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Borealis closes the loop pilot project in Belgium, eliminates single-use cups with innovative double-closed loop system

December 04/2020

MOSCOW (MRC) -- Borealis is spearheading an innovative new pilot to test the advantages of a double-closed loop reuse and recycling system, leading the transition towards a more circular economy of plastics, fully in line with its  ambition, according to the company's press release..

Borealis Closes The Loop sees Borealis and its value-chain partners replace the 1.5 million single-use cups used annually at four of its Belgium sites with 30,000 reusable EcoCore cups. Part of Borealis mission to Reduce - Reuse - Recycle, the pilot first reduces the weight of plastics through these extremely lightweight cups, then reuses them to maximise their lifetime before seeking to recycle back into cups. This double-closed loop system is Borealis latest innovation in driving the circular economy of plastics, expanding their scope up the waste hierarchy towards reduce and reuse, and using their own sites to demonstrate the benefits.

Many reuse initiatives today focus on the consumer, for example reusable cup schemes run by high-street coffee shops. Schemes like this can have a relatively low uptake as the burden is on the consumer to decide whether or not they reuse a cup. In the business environment, reuse schemes are less prevalent and there is widespread consumption of single-use plastic cups. By using a double-closed loop, the pilot aims to make reuse schemes more sustainable and economically viable. Replacing 1.5 million single-use cups with 30,000 reusable cups, weighing 15 grammes per cup, results in a material saving of 4.2 tons of single-use plastic per year.

Borealis Closes The Loop pilot project works as follows:

    - Lightweight and durable EcoCore foamed cups from Bockatech engineered to require less material, with faster cycle times to lower material costs, energy use and environmental impact reduce the amount of plastic from the outset.
     - Produced locally by Miko Pac, the CO2 breakeven of these cups versus single use is only at two refills per day.
Using Miko Coffee Services machines, employees reuse the same cup throughout the day, eliminating on average four single-use consumptions. Cups are collected and washed by facilities company Goodless.
     - Cups are individually tagged with unique Radio Frequency Identification (RFID) chips so the reuse cycle of each cup can be traced. This digitalisation means the system can be further optimised, for example analysing how many cups have been used and potentially reducing the number in circulation.
     - When cups are removed from the reuse loop (for example due to wear and tear or damage), they move on to the material recycling loop.
     - The cups can then be mechanically recycled into food-approved recycled material, which can be used to create more reusable cups, thereby fully closing the loop. This is as opposed to open-loop recycling, where material is often downcycled into a lesser quality product.

Findings and learnings from the pilot will be captured, recorded and published to demonstrate how to design and set up robust reuse systems superior to single-use plastics. Borealis will support its customers and value-chain partners with the implementation of further closed-loop systems.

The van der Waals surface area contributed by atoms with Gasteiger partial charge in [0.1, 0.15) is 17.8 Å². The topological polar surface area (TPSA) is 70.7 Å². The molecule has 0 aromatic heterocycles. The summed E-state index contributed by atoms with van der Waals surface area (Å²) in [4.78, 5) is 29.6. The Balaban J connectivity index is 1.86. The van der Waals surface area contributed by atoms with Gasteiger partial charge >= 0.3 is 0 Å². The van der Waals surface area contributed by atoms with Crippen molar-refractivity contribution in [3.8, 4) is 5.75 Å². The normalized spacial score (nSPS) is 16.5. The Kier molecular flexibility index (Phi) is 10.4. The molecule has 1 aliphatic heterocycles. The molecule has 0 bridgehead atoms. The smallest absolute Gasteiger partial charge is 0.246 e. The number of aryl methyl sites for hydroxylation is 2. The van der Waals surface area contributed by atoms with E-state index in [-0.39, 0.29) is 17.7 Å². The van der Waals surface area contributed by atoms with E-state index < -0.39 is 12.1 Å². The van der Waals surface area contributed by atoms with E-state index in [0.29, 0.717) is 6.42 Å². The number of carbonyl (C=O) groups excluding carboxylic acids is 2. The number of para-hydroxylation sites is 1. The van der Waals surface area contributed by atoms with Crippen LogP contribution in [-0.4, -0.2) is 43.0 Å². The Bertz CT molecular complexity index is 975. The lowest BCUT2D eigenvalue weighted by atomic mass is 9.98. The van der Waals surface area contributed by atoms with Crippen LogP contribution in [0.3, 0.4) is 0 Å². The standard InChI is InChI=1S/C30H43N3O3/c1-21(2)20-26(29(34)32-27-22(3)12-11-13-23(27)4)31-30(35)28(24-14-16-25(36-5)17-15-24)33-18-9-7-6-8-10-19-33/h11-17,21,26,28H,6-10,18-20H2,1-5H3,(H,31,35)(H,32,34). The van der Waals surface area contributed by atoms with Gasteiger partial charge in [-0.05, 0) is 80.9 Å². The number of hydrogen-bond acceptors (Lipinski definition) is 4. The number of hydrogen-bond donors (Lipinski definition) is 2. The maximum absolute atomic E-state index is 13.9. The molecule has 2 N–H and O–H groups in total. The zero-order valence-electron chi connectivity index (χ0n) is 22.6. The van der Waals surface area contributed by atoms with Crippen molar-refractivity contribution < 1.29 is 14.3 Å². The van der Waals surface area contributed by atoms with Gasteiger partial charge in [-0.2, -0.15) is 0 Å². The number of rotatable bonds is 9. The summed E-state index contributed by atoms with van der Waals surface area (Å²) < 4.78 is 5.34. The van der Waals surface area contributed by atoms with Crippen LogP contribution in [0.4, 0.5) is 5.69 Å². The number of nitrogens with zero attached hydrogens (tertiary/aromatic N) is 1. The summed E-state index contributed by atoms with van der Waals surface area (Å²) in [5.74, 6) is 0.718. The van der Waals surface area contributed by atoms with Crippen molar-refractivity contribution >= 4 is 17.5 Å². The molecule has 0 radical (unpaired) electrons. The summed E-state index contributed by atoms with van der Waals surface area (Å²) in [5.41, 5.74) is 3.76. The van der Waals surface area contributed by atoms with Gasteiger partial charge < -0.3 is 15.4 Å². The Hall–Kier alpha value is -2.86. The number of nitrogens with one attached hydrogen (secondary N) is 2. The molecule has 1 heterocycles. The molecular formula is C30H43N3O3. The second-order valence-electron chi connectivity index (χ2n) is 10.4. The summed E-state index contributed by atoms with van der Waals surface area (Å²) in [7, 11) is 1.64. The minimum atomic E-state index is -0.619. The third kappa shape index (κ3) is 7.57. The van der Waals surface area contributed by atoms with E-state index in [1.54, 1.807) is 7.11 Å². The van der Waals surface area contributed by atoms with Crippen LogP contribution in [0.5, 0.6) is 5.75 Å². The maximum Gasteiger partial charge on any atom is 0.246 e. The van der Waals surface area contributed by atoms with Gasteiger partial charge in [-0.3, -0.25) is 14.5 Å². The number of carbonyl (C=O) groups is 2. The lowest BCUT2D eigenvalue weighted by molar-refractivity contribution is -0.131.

As a leading polyolefins producer, Borealis takes a 360 approach in driving the transition to a circular economy in alignment with our EverMinds ambition. With design for circularity at its core, Borealis Closes The Loop pilot project adopts our principles of Reduce - Reuse - Recycle, says Lucrece Foufopoulos, Borealis Executive Vice President Polyolefins, Circular Economy Solutions and Innovation & Technology. Life demands progress. Its only by walking the talk that we can inspire the entire value-chain to close loops with us. As an industry, its critical we take ownership of where plastics end up. The double closed-loop system is another development in reducing the amount of plastics waste. This is how we re-invent for more sustainable living.

As MRC reported previously, the 380,000-metric tons/year steam cracker at Porvoo, Finland, operated by Borealis, resumed normal operations in early December after the company declared force majeure following a technical failure on 11 November. The cracker was shut down to allow necessary repair works, according to Borealis. The company began restart operations on 23 November, 2020.

Ethylene and propylene are feedstocks for producing PE and PP.

According to MRC's ScanPlast report, Russia's estimated PE consumption totalled 1,760,950 tonnes in the first ten months of 2020, up by 3% year on year. Only high density polyethylene (HDPE) and linear low density polyethylene (LLDPE) shipments increased. At the same time, PP shipments to the Russian market reached 978,870 tonnes in  January-October 2020 (calculated using the formula: production minus exports plus imports minus producers' inventories as of 1 January, 2020). Supply of exclusively of PP random copolymer increased.

Borealis is a leading provider of innovative solutions in the fields of polyolefins, base chemicals and fertilizers. With headquarters in Vienna, Austria, Borealis currently employs around 6,500 and operates in over 120 countries.


mrcplast.com
Author:Margaret Volkova
Tags:Europe, PP, PE, LLDPE, PP random copolymer, propylene, HDPE, ethylene, petrochemistry, recikling, disposable tableware, Borealis, sustainable development, Belgium, Russia, Finland.
Category:General News
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